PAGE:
Charleston’s contemporary artists have one major gripe — okay, they have hundreds, but one gets more air time than all the others: There aren’t enough commercial spaces in town where they can show their work.
Understandably, most downtown galleries target tourists who prefer a pretty painting of a Lowcountry scene to take home as a souvenir of their visit. Despite a scattering of shows featuring nationally known artists in galleries like Ella Walton Richardson Fine Art and the Eva Carter Gallery, the bottom line keeps local artists far from the high-rent window space on the peninsula.
Maybe that’s why more restaurants and other alternative spaces are becoming increasingly important for the artists and their appreciators. Vickery’s on Beaufain will be running monthly group shows this year; February’s exhibition has a Valentine’s theme. 52.5 Records is planning a group show next week as part of its 10th anniversary celebrations.
In West Ashley’s Avondale district, New Orleans-themed restaurant Marie Laveau’s has built up its own collection with pieces hung on its mustard yellow painted walls that show a diversity of styles and media. There’s “Marie’s Fortune,” a mural on one window by Mandi Thompson; graffiti sprayed onto a wall by Douglas Panzone; and mixed media work in Shannon L. Hopkins’ “Spring St. Cocktail,” which even manages to incorporate some chicken wire. Oil painter Nathan Durfee has provided the humorous “Rooster is introduced to the King.” Kevin Taylor’s contribution depicts a cat riding a giant chicken.
Thankfully, there are no turkeys in this henhouse. The colors are bold and the variations on the farmbird motif are imaginative. “It’s all roosters,” says co-owner Mike Kulick, who enjoyed the success of Build, a recent photography show and fundraising shindig at Laveau’s benefiting a New Orleans parish, which featured the work of Elise Poche. The photographs still hang there, hiding some of the paintings. According to Kulick, most of the party’s attendees were local artists. “Thanks to them, we’re going to be able to send about $4,500 to the St. Bernard Parish project,” he says of the initiative to help hurricane-hit families in Chalmette, La. “There’s a distinct possibility we’ll do something similar in the future.”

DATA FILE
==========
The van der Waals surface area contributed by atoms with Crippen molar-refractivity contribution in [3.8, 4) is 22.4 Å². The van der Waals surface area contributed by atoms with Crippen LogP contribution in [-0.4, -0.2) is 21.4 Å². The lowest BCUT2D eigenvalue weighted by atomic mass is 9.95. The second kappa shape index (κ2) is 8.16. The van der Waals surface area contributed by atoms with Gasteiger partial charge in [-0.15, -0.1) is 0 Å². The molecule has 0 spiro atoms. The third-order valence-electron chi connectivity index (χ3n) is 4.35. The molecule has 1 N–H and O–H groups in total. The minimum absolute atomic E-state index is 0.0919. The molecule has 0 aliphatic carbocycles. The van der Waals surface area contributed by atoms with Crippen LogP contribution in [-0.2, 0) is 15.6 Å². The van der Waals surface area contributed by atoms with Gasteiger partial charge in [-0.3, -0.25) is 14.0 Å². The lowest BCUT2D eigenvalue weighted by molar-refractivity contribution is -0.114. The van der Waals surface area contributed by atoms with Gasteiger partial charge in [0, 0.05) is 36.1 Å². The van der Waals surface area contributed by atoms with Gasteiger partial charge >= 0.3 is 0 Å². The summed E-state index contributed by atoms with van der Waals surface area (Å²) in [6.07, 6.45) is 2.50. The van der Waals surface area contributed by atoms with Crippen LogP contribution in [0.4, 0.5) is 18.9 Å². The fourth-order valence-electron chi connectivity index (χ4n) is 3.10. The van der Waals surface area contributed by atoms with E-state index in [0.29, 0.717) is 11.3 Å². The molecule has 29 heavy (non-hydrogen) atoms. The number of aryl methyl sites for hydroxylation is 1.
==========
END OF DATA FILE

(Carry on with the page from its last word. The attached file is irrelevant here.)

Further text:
A few doors down from the restaurant, there’s still more proof of a strong, supportive local community of progressive artists. Modernisme was set up five months ago by Kristy Cifuentes as a gallery where she could show modestly priced contemporary art that appealed to her and would sell to young, new collectors. She says that her clients are “anything from young artists to art management students to prestigious art collectors from around Charleston” — not so much from out of town.
She chalks up the success of her business to her past experience as a director at the Mary Martin Gallery, the increasingly popular Avondale location (“I don’t have to jack up prices to cover the rent”), and supply-and-demand economics. “There are a ton of fantastic galleries downtown,” she says, “but Charleston’s starving for contemporary art.” Her Chicago and New York-style contemporary shows are also aimed at newcomers who’ve moved from larger cities and have a wide range of tastes in art.
Rather than playing it safe and sticking to sure-sell artists or pushing her own rich and appealing work, Cifuentes has gone with her gut and promoted the regional art that she believes in. She’s shown work by photographer Katie Leonard, sculptor Don Johnson, woodworker Chad Ekre, and Nathan Durfee, whose rooster-and-record-player piece brightens up the back of Laveau’s.
Cifuentes’ mission (apart from continuing to break even) is to help local artists like Durfee reach a national level. But if the artists do want to gain that kind of recognition, they’ll probably have to pack their bags. Modernisme is currently featuring Toby Penney, who returned to her native Chattanooga to hone her abstract work. And New York is always going to be the place to go for a young artist to make it big.
It worked for Jasper Johns, who left his home town of Allendale, S.C. for the Big Apple in 1953. The proto-pop artist who mixed abstract, expressionist, and representational elements in his “Target” and “Flag” work, currently has some of his sharpest, early art on show at the National Gallery of Art in Washington, D.C. He made headlines late last year when one of his pieces was sold, alongside a painting by Willem de Kooning, by David Geffen for $143.5 million.
That makes Modernisme’s affordable prices seem like a snip. Durfee’s imaginative figures and Toby Penney’s current exhibition also help to make the gallery worth a quick detour west of the Ashley.
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